Judi Chamberlin, one of the founders of the mental patients’ liberation movement, died January 2010 at her Arlington, MA home from chronic obstructive pulmonary disorder, a lung disease, at the age of 65.
Ms. Chamberlin wrote On Our Own: Patient-Controlled Alternatives to the Mental Health System, which chronicled her own dehumanizing experience as a patient in mental hospitals in New York. She contended that patients have the right to make choices about their care, and she argued that their using those rights was integral to recovery. When she moved to Boston in the 1970s, she helped found the Mental patients’ Liberation Front. The group brought a landmark lawsuit against Boston State Hospital. The1975 case established patients’ rights to refuse treatment. In 1985, she helped found the Ruby Rogers Advocacy & Drop-in Center in Somerville, which is run by nonprofessional staff who have had mental health issues. She also worked on projects with the Center for Psychiatric Rehabilitation of Boston University and was co-chairwoman of the World Network of Users and Survivors of Psychiatry from 2001-2004. In 2004, she was named to a panel advising the United Nations on disabilities.
In her last year, Ms. Chamberlin chose to live at home with hospice care rather than going to a hospital. She battled for the rights of the terminally ill to hospice care. The insurance company United Healthcare cut her hospice benefits at $5,000 and she appealed. “Although I apparently haven’t died fast enough,” she wrote on one form, “I do have a terminal illness and will need some method of care.” After an article about her appeared in the Boston Globe, she won her appeal.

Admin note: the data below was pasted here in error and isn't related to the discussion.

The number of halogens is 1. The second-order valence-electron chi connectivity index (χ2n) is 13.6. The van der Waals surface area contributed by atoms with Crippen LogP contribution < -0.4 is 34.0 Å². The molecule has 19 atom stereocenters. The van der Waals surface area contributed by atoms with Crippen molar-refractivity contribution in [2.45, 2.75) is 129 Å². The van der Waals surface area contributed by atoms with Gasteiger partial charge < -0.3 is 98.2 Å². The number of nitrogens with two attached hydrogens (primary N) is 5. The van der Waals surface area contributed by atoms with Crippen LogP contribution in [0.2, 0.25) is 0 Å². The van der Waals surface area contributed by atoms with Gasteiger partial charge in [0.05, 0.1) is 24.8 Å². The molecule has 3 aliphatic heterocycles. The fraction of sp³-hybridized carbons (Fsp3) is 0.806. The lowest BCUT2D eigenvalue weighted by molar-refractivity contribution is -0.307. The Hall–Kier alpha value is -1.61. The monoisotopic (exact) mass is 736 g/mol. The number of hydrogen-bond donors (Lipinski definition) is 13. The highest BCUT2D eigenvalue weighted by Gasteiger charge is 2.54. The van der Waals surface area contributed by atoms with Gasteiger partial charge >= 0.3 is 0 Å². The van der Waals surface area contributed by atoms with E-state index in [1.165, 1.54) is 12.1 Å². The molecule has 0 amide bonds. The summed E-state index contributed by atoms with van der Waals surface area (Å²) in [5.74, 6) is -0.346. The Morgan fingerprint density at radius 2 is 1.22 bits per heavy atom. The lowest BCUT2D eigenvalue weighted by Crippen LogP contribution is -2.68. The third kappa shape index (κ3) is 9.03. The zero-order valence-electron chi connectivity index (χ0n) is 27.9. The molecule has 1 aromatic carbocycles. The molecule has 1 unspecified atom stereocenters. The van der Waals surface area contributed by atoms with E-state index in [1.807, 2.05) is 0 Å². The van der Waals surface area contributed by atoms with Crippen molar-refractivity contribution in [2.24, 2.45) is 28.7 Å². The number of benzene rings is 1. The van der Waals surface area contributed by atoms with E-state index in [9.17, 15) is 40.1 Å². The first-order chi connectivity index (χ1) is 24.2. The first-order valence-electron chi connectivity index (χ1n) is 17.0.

She did not want a memorial service. Instead, scores of people lined up for a chance to praise her work at a celebration of her life held at Boston University in August. Ms. Chamberlin, who was in a wheelchair, took the microphone and issued a call for the rights of hospice patients to care. “Even at this last second of her life, she was fighting for change, and it was an absolutely beautiful moment,’’ said Robert Whitaker, author of Mad in America, which chronicles the history of America’s treatment of the mentally ill.
She is survived by her daughter Julie, of Boston, and three grandchildren.
An interview with Ms. Chamberlin by Betty Reid Mandell was published in New Politics, Winter 2010.